3. After finishing last in the Big Ten a season ago in time of possession, holding the ball for just 26:50 minutes per game, Indiana is third in the league with average of 31:29 of possession this year.

4. The duo of ends Middleton and Kirlew is one of the best in the nation and IU history. The pair's 42 career sacks are the most of two teammates in the country. Middleton is third in IU history with 23 sacks, while Kirlew is fifth with 19. In addition, Kirlew's 45.5 sacks are good for second in school history. Adewale Ogunleye (1996-99) holds both the career sack (34.5) and TFL (64) records. Since the start of 2007 season, Indiana's 84 sacks are second in the league behind Penn State's 91.

5. Indiana has the best kickoff return unit in the Big Ten, averaging 28.3 yards per return. Ray Fisher leads the league with a kick return average of 35.8 yards and already has a touchdown, having taken the opening kick against Akron to the house. That accomplishment was the first time in Indiana's 125 years of football that a Hoosier took the opening kick for a touchdown.

Offensive Scouting Report
Indiana is coming off of a 467-yard performance against Michigan, a showing that was tempered only by the Hoosiers' inability to push a few more touchdowns across the line. IU kicked four field goals of less than 40 yards and Nick Freeland missed another from 42, and the final margin against the Wolverines was three points.

The Hoosiers had their best day of the year on the ground, rushing only 33 times for 197 yards and three touchdowns, though 85 of those yards came on one play when Darius Willis outran the Michigan defense down the left sideline for a fourth-quarter touchdown.

That's the kind of rushing performance Indiana hoped for when the Hoosiers moved away from using the spread as the base offense as they did the past few years. The result is a varied system of numerous formations.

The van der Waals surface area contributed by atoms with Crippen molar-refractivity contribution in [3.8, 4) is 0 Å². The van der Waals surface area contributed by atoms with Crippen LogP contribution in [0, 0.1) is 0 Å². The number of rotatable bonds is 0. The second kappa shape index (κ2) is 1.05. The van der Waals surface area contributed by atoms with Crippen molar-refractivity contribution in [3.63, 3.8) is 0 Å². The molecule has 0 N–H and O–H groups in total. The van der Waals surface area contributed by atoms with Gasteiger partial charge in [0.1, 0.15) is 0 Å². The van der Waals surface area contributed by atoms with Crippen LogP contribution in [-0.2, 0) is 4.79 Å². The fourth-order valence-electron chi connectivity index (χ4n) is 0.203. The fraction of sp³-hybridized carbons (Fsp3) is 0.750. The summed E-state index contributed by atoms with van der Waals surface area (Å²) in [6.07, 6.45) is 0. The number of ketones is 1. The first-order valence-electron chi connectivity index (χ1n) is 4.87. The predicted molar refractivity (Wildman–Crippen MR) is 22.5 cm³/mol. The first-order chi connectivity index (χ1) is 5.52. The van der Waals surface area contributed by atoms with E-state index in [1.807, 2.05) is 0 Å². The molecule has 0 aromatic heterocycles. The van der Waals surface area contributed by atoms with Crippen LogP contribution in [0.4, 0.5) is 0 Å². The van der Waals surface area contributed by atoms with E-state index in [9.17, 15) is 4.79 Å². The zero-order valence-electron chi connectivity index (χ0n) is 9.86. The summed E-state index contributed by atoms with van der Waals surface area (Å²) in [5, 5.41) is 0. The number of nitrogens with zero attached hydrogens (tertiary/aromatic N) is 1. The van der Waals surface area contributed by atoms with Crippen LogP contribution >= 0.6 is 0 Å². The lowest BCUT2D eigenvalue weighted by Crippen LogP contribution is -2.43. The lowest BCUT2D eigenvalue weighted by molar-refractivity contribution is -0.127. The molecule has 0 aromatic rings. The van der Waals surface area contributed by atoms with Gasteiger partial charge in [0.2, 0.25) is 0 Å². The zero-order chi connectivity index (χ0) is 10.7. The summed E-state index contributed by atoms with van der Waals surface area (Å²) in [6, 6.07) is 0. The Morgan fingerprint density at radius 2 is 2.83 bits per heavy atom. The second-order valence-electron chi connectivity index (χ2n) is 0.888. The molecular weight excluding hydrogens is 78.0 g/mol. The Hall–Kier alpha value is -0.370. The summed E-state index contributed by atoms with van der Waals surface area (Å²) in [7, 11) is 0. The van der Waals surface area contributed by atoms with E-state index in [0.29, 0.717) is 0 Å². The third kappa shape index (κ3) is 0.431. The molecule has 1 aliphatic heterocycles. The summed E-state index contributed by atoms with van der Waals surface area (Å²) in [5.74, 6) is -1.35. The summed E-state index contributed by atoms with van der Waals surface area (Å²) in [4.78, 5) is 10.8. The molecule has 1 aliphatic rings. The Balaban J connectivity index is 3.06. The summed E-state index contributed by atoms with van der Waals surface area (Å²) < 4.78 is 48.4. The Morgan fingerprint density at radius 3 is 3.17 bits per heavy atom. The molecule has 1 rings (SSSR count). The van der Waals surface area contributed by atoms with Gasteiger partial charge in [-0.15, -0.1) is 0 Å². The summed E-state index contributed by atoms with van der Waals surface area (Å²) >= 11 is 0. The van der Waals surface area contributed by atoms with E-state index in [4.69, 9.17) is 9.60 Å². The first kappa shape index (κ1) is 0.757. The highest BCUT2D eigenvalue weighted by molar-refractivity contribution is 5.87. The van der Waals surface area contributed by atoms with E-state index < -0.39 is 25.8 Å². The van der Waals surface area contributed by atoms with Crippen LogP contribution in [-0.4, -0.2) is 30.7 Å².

The pistol, in which the quarterback lines up four yards behind the line of scrimmage with a back four yards behind him, has gained the most notoriety. Indiana isn't in the pistol on every play but does use it quite a bit, and the formation allows the Hoosiers to throw quick passes and run downhill even without a fullback.

"The pistol is something that you have to be aware of because sometimes you can forget about that back as a linebacker," OSU captain Doug Worthington said. "Just talking to (Austin Spitler), it's just hard for him to read some of the plays because sometimes they pull the center instead of the guard. You have to prepare for it a little bit more and make sure you look a little bit harder at a play."

Indiana also will use the wildcat every so often with wideout Mitchell Evans, a converted quarterback. The Hoosiers have run a variety of plays out of the wildcat, including the triple option (on which they scored a touchdown against U-M), the quarterback draw and even some passing plays because of Evans' arm.

On the year, Evans has rushed nine times for 36 yards and completed 2 of 3 passes for 12 yards.

Indiana can still go to the spread when it needs to and also will put quarterback Ben Chappell under center with tight end Max Dedmond operating essentially as a fullback for rushing plays.

The Buckeyes' task will be to stop that variety of formations as well as Chappell, who has proven adequate in his first year as the unquestioned starter. He's helped move the ball down the field, throwing for 236.0 yards per game while completing 64.6 percent (84 of 130) of his passes for three touchdowns and four picks.

"He's a great quarterback," Worthington said. "He's very poised. He's back there behind that big O-line and he has time and he does the job well. He doesn't make too many mistakes."

From all appearances, that Hoosier line has played well. Indiana returned seven starters from last year's line – a whole bushel of players got starting experience last year because of numerous injuries – that had a combined 84 starts coming into the year, and that experienced group has given up just two sacks in four games while blocking for a running game that has averaged 4.5 yards per carry and 159.2 per game.